29 examined the effects of foreign exchange exposure on the financial performance of banks. The research indicated that unrealized foreign exchange gains/losses have an effect on the net income of listed companies as it was posted to either income statement or owners’ equity. The level of foreign exchange gains or losses is much determined by a greater extent by prevailing inflation rates in the country.

As a financial intermediary, commercial banks are more exposed to the impact of exchange rate. Exchange rate can influence bank performance both directly and by implication. The coordinate impact is simple to recognize and can be effectively overseen. Be that as it may, the roundabout impact of trade rate on the productivity of commercial banks is exceptionally unpretentious. Fundamentally, it roots its course from the impacts of trade rate on the commerce of bank clients and the economy as an entirety. According to 17 findings, exchange rate has a statistically significant adverse influence on the profitability of commercial banks. The result further proved that exchange rate has a statistically significant positive effect on the growth of loans of banks.

According to the study by 30 on financial deepening and economic growth, it has mostly dealt with the causality issue between the two concepts with two main hypothesis: the initial one, the supply-leading hypothesis, argues that financial stability drives economic growth via the presence of efficient markets whereas the second, the demand-leading hypothesis, insinuates that economic growth refers to a response to the expansion of financial markets and progress.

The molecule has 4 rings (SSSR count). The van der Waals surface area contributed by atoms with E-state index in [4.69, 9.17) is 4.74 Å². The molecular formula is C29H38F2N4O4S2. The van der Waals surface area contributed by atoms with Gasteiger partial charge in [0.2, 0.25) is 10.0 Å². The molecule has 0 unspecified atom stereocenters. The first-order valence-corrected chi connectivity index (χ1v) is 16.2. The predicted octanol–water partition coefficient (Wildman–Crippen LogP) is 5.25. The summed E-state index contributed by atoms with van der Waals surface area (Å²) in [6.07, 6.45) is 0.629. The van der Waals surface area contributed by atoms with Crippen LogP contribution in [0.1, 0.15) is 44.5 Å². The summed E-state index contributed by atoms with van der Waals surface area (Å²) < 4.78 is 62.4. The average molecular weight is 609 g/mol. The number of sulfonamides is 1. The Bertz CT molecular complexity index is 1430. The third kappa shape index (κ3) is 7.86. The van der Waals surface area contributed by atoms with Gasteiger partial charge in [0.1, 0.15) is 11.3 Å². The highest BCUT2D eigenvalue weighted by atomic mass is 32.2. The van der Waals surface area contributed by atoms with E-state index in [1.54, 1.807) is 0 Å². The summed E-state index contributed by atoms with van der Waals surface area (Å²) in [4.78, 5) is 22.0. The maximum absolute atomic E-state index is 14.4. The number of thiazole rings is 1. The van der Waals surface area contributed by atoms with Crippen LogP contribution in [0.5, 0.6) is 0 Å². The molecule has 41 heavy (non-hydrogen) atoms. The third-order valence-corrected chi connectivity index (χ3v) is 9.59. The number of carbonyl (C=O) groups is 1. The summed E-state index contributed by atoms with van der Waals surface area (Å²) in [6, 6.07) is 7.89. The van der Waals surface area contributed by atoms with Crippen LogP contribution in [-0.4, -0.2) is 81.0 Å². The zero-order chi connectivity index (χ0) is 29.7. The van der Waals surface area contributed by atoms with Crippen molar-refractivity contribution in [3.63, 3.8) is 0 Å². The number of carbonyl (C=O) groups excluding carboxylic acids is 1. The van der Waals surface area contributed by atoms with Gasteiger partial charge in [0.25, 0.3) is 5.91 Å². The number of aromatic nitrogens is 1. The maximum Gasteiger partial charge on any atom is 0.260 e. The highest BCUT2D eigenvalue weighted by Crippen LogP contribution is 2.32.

31 investigated the consequences of financial stability dynamics for financial policy coordination in the West African Economic and Monetary Union sub-region (WAEMU). They adopted a hypothetical-deductive theoretical approach and an empirical investigation in both static and dynamic panel data econometrics. The study recommended the implementation of a financial policy directed at increasing the level of savings rate, GDP per capita growth rate and density. It also recommended the reduction of the level of reserves in the sub-region.

3. Methodology

3.1. Sources of Data and Data Type

The study used panel data from listed banks in Ghana. However, data availability was an issue, thus, this study employed convenience sampling technique to sample the banks. The banks were selected based on data availability. This study, through the Ghana website, listed all the banks in Ghana. With the list, the study visited the websites of the banks. The research revealed that some of the banks had no published financial statements. Others too had published financial statements for only few years. The study observed that few banks had consistently published their audited financial statements and these banks were included in the study. The banks were “Ecobank, Barclays Bank/ Absa, Agricultural Development Bank (ADB), GCB Bank, Societe General, CAL Bank, Prudential Bank and National Investment Bank (NIB)”. Most of the banks had audited financial statements over the period 2008-2017; hence, the study focused on this period. From the audited financial statements, banks specific variables such as firm size, credit risk, interest cover, firm growth and tangibility were computed and bank stability measured as z-score was also computed over the period of 2008-2017. Another data set was obtained from World Development Indicators, 2018 and Bank of Ghana. This study obtained macroeconomic data from the World Development Indicators, 2018 and Bank of Ghana website over the period of 2008-2017.

3.2. Model Specification